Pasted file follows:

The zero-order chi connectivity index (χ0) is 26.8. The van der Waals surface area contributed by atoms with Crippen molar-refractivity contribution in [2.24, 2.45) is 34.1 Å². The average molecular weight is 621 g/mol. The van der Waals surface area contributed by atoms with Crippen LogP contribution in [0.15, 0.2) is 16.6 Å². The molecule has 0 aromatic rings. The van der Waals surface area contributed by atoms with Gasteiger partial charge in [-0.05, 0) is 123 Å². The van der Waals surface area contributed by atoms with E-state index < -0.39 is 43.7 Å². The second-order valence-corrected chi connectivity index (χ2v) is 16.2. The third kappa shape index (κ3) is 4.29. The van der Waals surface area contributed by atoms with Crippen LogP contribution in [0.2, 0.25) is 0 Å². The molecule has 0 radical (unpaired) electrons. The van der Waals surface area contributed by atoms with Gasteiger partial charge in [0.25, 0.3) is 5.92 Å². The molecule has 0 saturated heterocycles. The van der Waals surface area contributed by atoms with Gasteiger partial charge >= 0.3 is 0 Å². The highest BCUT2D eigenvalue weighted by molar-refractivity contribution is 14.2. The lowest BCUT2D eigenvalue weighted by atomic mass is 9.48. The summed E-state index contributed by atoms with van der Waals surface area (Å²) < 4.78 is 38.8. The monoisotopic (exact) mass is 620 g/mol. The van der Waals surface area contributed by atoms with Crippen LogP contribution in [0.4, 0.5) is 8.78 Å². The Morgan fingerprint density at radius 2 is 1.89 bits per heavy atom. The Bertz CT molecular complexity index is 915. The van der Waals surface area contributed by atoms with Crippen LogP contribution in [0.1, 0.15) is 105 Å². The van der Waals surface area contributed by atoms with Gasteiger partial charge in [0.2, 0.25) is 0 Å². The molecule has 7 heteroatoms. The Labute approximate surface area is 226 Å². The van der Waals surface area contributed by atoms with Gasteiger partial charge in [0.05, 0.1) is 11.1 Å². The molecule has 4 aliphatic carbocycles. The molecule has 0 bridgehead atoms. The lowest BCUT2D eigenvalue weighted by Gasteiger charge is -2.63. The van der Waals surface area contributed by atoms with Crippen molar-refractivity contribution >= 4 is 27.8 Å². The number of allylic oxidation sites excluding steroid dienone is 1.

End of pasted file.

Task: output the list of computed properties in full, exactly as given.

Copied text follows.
The zero-order chi connectivity index (χ0) is 26.8. The van der Waals surface area contributed by atoms with Crippen molar-refractivity contribution in [2.24, 2.45) is 34.1 Å². The average molecular weight is 621 g/mol. The van der Waals surface area contributed by atoms with Crippen LogP contribution in [0.15, 0.2) is 16.6 Å². The molecule has 0 aromatic rings. The van der Waals surface area contributed by atoms with Gasteiger partial charge in [-0.05, 0) is 123 Å². The van der Waals surface area contributed by atoms with E-state index < -0.39 is 43.7 Å². The second-order valence-corrected chi connectivity index (χ2v) is 16.2. The third kappa shape index (κ3) is 4.29. The van der Waals surface area contributed by atoms with Crippen LogP contribution in [0.2, 0.25) is 0 Å². The molecule has 0 radical (unpaired) electrons. The van der Waals surface area contributed by atoms with Gasteiger partial charge in [0.25, 0.3) is 5.92 Å². The molecule has 0 saturated heterocycles. The van der Waals surface area contributed by atoms with Gasteiger partial charge >= 0.3 is 0 Å². The highest BCUT2D eigenvalue weighted by molar-refractivity contribution is 14.2. The lowest BCUT2D eigenvalue weighted by atomic mass is 9.48. The summed E-state index contributed by atoms with van der Waals surface area (Å²) < 4.78 is 38.8. The monoisotopic (exact) mass is 620 g/mol. The van der Waals surface area contributed by atoms with Crippen LogP contribution in [0.4, 0.5) is 8.78 Å². The Morgan fingerprint density at radius 2 is 1.89 bits per heavy atom. The Bertz CT molecular complexity index is 915. The van der Waals surface area contributed by atoms with Crippen LogP contribution in [0.1, 0.15) is 105 Å². The van der Waals surface area contributed by atoms with Gasteiger partial charge in [0.2, 0.25) is 0 Å². The molecule has 7 heteroatoms. The Labute approximate surface area is 226 Å². The van der Waals surface area contributed by atoms with Gasteiger partial charge in [0.05, 0.1) is 11.1 Å². The molecule has 4 aliphatic carbocycles. The molecule has 0 bridgehead atoms. The lowest BCUT2D eigenvalue weighted by Gasteiger charge is -2.63. The van der Waals surface area contributed by atoms with Crippen molar-refractivity contribution >= 4 is 27.8 Å². The number of allylic oxidation sites excluding steroid dienone is 1.